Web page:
See recent update (2/10/11), but also click on the Home Alone label at the bottom of this post.
In addition to my new Kids Home Alone in Oregon legal research guide and my rather lengthy previous post, from January 13, 2009, I add these:
1) A corrected link to the “What is the legal age for leaving a child home alone?” information at the Clackamas County Juvenile Department FAQ. This deep link changes periodically so don’t despair. Just hunt around a bit or leave a Comment here and I’ll look for the new link.
2) Oregonians, including law enforcement and DHS, are concerned with what is safe for the child, regardless of age, so make sure you check with your local social service and law enforcement offices.
3) Some local jurisdictions have their own laws about leaving kids on their own, anywhere, e.g. Portland’s City Code, which reads (as of this date):
“14A.80.040 Unattended Minors in Vehicles.
It is unlawful for any person having the care and custody of a minor under 6 years of age to leave the minor unattended in a locked vehicle, or to leave the minor unattended in an unlocked vehicle for more than 15 minutes. A minor is unattended within the meaning of this Section if the oldest person with the minor is under the age of 10 years.”
4) The age of the child is not always specified in laws on when children in your care can be left on their own. And, sometimes more than one law pertains to your situation, which is why you may need professional advice. For example:
Abandonment of a child: It is considered “abandonment of a child” if a parent or guardian of a child under 15 years of age deserts their child in any place with intent to abandon him or her (ORS Chapter 163).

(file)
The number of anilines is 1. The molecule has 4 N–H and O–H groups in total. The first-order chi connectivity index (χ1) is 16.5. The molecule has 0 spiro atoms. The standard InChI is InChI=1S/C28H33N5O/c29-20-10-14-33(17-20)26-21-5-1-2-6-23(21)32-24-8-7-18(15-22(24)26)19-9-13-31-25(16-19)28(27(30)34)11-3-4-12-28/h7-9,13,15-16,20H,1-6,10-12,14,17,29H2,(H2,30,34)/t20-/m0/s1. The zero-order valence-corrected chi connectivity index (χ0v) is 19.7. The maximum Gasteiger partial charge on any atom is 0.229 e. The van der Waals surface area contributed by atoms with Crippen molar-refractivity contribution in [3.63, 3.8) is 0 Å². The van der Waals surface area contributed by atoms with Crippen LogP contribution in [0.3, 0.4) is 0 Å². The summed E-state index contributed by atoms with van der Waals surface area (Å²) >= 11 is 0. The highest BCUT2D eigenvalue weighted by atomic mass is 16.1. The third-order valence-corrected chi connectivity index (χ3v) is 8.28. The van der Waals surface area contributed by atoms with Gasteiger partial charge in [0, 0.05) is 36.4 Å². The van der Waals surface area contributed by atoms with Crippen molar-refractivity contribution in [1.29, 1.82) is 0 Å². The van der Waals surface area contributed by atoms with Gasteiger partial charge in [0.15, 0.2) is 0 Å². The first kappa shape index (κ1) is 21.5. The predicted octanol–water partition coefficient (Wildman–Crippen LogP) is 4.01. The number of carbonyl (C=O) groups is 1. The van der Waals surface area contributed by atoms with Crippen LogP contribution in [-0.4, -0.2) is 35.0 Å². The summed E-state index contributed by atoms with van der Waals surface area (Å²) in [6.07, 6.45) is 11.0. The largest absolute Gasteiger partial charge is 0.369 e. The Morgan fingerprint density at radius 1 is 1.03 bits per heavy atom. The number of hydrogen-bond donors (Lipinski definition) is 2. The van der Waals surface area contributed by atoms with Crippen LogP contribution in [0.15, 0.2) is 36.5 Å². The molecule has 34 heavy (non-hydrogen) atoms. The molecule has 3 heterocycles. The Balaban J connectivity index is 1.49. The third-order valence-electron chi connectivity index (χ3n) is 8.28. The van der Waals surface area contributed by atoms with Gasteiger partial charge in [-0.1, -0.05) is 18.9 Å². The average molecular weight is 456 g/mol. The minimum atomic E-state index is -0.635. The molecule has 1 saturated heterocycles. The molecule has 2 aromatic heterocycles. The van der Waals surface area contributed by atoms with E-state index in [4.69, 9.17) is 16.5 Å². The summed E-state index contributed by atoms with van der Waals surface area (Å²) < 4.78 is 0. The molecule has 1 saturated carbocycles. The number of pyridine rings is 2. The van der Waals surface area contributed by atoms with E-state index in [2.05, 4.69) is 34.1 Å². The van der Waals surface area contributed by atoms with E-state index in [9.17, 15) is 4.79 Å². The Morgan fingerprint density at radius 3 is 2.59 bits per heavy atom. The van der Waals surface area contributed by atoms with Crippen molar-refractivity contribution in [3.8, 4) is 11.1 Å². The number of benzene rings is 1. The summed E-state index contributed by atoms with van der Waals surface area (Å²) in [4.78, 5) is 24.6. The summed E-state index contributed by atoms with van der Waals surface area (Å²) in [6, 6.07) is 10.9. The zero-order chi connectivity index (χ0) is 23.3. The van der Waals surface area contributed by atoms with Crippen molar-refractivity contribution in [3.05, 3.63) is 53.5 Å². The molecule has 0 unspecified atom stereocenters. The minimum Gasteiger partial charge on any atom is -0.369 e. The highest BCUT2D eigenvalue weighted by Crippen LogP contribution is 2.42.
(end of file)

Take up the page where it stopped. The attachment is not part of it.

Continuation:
Child Neglect :The law says a person who has custody or control of a child under 10 years of age commits the crime of child neglect in the second degree if, with criminal negligence, the person leaves the child unattended in or at any place for such a period of time as may be likely to endanger the health or welfare of such child. Child neglect in the second degree is a Class A misdemeanor (ORS Chapter 163).
There are also laws about failing to supervise a child: A person commits the offense of failing to supervise a child if the person who is the parent, lawful guardian or other person lawfully charged with the care or custody of a child under 15 years of age and the child:
a) Commits an act that brings the child within the jurisdiction of the juvenile court as a delinquent.
b) Violates a curfew law of the county or any other political subdivision, or
c) Fails to attend school as required by law (ORS Chapter 163)
5) You will need to do the research and consult an attorney if your situation isn’t clear, or might not be clear to law enforcement or DHS.
6) I’ve also updated our Legal Research Guides on Children and Babysitting. You can find these guides and other legal research guides and links at the Washington County (Oregon) Law Library website.